Surprisingly, vertical bias appeared independent of the length of Exposure to English. Vertical Bias was calculated for each participant by subtracting their mean RT for targets following a vertical prime from that for targets following a horizontal prime (mean Vertical Bias 54 ms). Each participant also received a score on two predictor variables: Age of Acquisition of English and Years of Exposure to English. As before, response times exceeding the deadline, those following an incorrect response to a priming question, and incorrect responses were omitted from all analyses (10. % of all responses were omitted). Error rates did not differ by prime type (10. 7% after horizontal primes and 11. 0% after vertical primes). As predicted, the Age of Acquisition of English was positively correlated with Vertical Bias with r . 47, p . 01. 2 Participants who started learning There was one outlier participant with an unusually high vertical bias of 582 ms. The removal of this outlier only served to increase the correlation between Vertical Bias and Age of Acquisition to r . 50, p . 01. 2 LANGUAGE SHAPES THOUGHT 15 FIG. 6. Experiment 2: Results from 25 Mandarin speakers.
Vertical Bias in milliseconds is plotted as a function of Age of Acquisition of English in years. Vertical Bias equals the difference in reaction time between targets following horizontal primes and targets following vertical primes. English at a younger age showed less Vertical Bias (a less ‘‘Mandarin’’ way of thinking) than participants who started learning English later in life (see Fig. 6). That is, the longer a child was speaking only Mandarin, the greater his or her Vertical Bias score in English. Interestingly, the Length of Exposure to English did not predict Vertical Bias, r . 2, p . 29. Acquiring thinking habits promoted by a language (assessed here as Vertical Bias) appears to depend primarily on how early one starts to learn that language and not on the amount of exposure to that language. This dissociation is particularly surprising since (as would be expected for college-age participants) the Age of Acquisition and the Length of Exposure were highly correlated, with r . 66, p . 01. The partial correlations between Vertical Bias and these two factors followed the same pattern as the full correlations.
After controlling for the effect of Length of Exposure, there was still a strong correlation between Vertical Bias and Age of Acquisition, with r . 52, p . 01. There was still no signi? cant correlation between Vertical Bias and Length of Exposure after the effect of Age of Acquisition had been controlled for, r . 29, p . 17. These ? ndings bear a conspicuous resemblance to those reported by Johnson and Newport (1989) regarding the acquisition of grammatical pro? ciency in a second language. In accord with the current results, grammatical pro? iency in a second language is better the earlier the immersion in that language, but is nearly independent of the length of exposure to it (Johnson & Newport, 1989). It is striking that the acquisition of semantic biases (here 16 LERA BORODITSKY measured as Vertical Bias) is affected by the same variables as the acquisition of basic language skills like grammatical pro? ciency. Participants were also asked to provide an intuitive rating of how often they ‘‘think in Mandarin’’ compared to English on a scale of 1 to 5 (1 I think almost always in English to 5 I think almost always in Mandarin).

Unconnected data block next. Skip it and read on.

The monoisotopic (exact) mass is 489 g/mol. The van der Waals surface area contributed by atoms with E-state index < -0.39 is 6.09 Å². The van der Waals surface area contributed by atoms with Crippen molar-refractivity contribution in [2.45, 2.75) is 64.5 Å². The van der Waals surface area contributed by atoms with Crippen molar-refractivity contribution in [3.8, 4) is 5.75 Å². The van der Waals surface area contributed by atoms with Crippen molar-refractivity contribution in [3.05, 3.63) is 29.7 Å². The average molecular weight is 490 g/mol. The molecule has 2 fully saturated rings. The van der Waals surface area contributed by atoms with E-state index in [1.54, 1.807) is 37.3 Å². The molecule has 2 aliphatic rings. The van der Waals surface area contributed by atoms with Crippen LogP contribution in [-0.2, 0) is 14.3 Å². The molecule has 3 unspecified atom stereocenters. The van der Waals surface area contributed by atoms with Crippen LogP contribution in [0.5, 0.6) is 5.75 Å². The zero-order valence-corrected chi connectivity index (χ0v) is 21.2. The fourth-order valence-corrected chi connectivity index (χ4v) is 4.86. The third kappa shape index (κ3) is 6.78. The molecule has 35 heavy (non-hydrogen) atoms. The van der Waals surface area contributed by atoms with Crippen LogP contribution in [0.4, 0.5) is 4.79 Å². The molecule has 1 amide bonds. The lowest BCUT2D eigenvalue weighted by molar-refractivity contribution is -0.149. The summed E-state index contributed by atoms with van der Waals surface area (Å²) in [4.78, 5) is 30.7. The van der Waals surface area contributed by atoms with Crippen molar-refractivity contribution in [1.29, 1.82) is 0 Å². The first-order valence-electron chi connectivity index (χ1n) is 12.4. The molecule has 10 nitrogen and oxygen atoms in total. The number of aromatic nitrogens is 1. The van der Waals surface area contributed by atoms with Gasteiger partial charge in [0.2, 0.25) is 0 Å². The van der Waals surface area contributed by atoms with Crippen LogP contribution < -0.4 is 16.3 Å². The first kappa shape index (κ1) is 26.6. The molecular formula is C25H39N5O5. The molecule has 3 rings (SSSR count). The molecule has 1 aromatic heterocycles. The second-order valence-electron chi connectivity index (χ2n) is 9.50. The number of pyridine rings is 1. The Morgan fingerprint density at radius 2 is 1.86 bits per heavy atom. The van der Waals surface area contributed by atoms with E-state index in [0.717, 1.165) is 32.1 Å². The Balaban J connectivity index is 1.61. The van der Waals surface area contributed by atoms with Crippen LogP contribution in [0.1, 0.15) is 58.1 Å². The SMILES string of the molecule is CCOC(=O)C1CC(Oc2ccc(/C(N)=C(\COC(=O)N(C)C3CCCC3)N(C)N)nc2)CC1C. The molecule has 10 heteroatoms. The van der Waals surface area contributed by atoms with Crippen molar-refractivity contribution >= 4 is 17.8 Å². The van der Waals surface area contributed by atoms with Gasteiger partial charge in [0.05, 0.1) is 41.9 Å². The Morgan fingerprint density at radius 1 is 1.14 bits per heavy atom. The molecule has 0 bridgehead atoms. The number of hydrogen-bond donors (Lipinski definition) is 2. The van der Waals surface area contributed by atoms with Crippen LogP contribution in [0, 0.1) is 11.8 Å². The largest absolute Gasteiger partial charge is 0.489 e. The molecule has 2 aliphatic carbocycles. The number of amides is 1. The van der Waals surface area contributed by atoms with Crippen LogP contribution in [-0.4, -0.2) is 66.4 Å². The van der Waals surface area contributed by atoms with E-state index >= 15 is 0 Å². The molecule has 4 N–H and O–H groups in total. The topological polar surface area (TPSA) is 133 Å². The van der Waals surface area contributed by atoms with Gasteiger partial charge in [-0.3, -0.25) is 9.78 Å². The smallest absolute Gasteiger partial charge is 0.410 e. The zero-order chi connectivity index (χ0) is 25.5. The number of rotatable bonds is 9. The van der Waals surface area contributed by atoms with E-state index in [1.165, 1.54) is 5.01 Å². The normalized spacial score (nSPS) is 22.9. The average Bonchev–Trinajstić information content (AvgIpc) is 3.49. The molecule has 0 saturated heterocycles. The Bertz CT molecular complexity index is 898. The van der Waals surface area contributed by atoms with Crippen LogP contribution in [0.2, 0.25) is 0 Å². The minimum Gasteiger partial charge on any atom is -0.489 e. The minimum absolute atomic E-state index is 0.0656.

This introspective measure was also correlated with Vertical Bias, r . 37, p . 05, though not as strongly as Age of Acquisition. Once the effect of Age of Acquisition was controlled for, this introspective measure was no longer correlated with Vertical Bias, r . 08, p . 36. It is reasonable to suppose that the Age of Acquisition is the causal variable driving both Vertical bias and this introspective assessment. Overall, Mandarin speakers who learned English later in life were more likely to think about time vertically.
The propensity to think about time vertically was related to the length of pure Mandarin experience (before any English was learned), but not to the length of English experience. Although these results strongly suggest an effect of language on habitual thought, there is still one concern. The difference in time metaphors used in English and Mandarin is clearly not the only difference between English speakers and Mandarin speakers. Other cultural factors could conceivably have led to the observed differences. One important factor to consider is that of writing direction. Whereas English is written horizontally from left to right, Mandarin is traditionally written in vertical columns that run from right to left. Beyond writing direction, there may be many other cultural differences between native English and native Mandarin speakers that may have lead to the differences observed in Experiment 1. Experiment 3 was designed to minimize differences in nonlinguistic cultural factors while preserving the interesting difference in language. In Experiment 3, native English speakers learned to use vertical spatial terms (above, below, higher than, and lower than) to talk about time.
For example, they learned to say that ‘‘cars were invented above fax machines’’ and that ‘‘Wednesday is lower than Tuesday. ’’ The use of the vertical terms above/below and higher than/lower than in this training was similar to the ` ` use of shang and xia in Mandarin. Earlier events were always said to be above or higher than, and later events were always said to be below or lower than. This training was designed to alter (temporarily) the English speakers’ habit of thinking about time horizontally by making the vertical metaphor highly available in memory.